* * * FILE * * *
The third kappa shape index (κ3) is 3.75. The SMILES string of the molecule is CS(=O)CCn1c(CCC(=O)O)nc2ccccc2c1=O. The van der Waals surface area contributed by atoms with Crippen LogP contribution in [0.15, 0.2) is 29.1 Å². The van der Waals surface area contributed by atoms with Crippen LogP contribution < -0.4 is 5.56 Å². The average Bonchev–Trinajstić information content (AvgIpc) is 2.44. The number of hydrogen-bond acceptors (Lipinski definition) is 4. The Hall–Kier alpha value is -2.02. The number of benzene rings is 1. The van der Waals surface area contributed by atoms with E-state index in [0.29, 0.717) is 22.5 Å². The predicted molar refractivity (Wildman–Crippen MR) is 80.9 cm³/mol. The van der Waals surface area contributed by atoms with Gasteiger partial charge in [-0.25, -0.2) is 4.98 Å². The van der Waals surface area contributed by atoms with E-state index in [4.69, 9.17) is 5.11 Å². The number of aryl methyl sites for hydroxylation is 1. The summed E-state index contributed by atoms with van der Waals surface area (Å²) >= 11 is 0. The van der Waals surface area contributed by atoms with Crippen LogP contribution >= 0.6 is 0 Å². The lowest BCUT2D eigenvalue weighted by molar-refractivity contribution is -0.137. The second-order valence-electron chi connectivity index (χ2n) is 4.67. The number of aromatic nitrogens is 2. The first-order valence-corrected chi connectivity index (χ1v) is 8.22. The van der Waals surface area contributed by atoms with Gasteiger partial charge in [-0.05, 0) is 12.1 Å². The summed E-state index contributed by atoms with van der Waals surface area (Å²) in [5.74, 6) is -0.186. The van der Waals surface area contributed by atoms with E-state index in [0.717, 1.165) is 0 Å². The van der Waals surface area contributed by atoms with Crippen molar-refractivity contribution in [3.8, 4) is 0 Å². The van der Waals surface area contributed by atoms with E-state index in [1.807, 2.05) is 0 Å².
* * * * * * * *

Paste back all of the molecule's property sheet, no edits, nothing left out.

The third kappa shape index (κ3) is 3.75. The SMILES string of the molecule is CS(=O)CCn1c(CCC(=O)O)nc2ccccc2c1=O. The van der Waals surface area contributed by atoms with Crippen LogP contribution in [0.15, 0.2) is 29.1 Å². The van der Waals surface area contributed by atoms with Crippen LogP contribution < -0.4 is 5.56 Å². The average Bonchev–Trinajstić information content (AvgIpc) is 2.44. The number of hydrogen-bond acceptors (Lipinski definition) is 4. The Hall–Kier alpha value is -2.02. The number of benzene rings is 1. The van der Waals surface area contributed by atoms with E-state index in [0.29, 0.717) is 22.5 Å². The predicted molar refractivity (Wildman–Crippen MR) is 80.9 cm³/mol. The van der Waals surface area contributed by atoms with Gasteiger partial charge in [-0.25, -0.2) is 4.98 Å². The van der Waals surface area contributed by atoms with E-state index in [4.69, 9.17) is 5.11 Å². The number of aryl methyl sites for hydroxylation is 1. The summed E-state index contributed by atoms with van der Waals surface area (Å²) >= 11 is 0. The van der Waals surface area contributed by atoms with Crippen LogP contribution >= 0.6 is 0 Å². The lowest BCUT2D eigenvalue weighted by molar-refractivity contribution is -0.137. The second-order valence-electron chi connectivity index (χ2n) is 4.67. The number of aromatic nitrogens is 2. The first-order valence-corrected chi connectivity index (χ1v) is 8.22. The van der Waals surface area contributed by atoms with Gasteiger partial charge in [-0.05, 0) is 12.1 Å². The summed E-state index contributed by atoms with van der Waals surface area (Å²) in [5.74, 6) is -0.186. The van der Waals surface area contributed by atoms with E-state index in [0.717, 1.165) is 0 Å². The van der Waals surface area contributed by atoms with Crippen molar-refractivity contribution in [3.8, 4) is 0 Å². The van der Waals surface area contributed by atoms with E-state index in [1.807, 2.05) is 0 Å².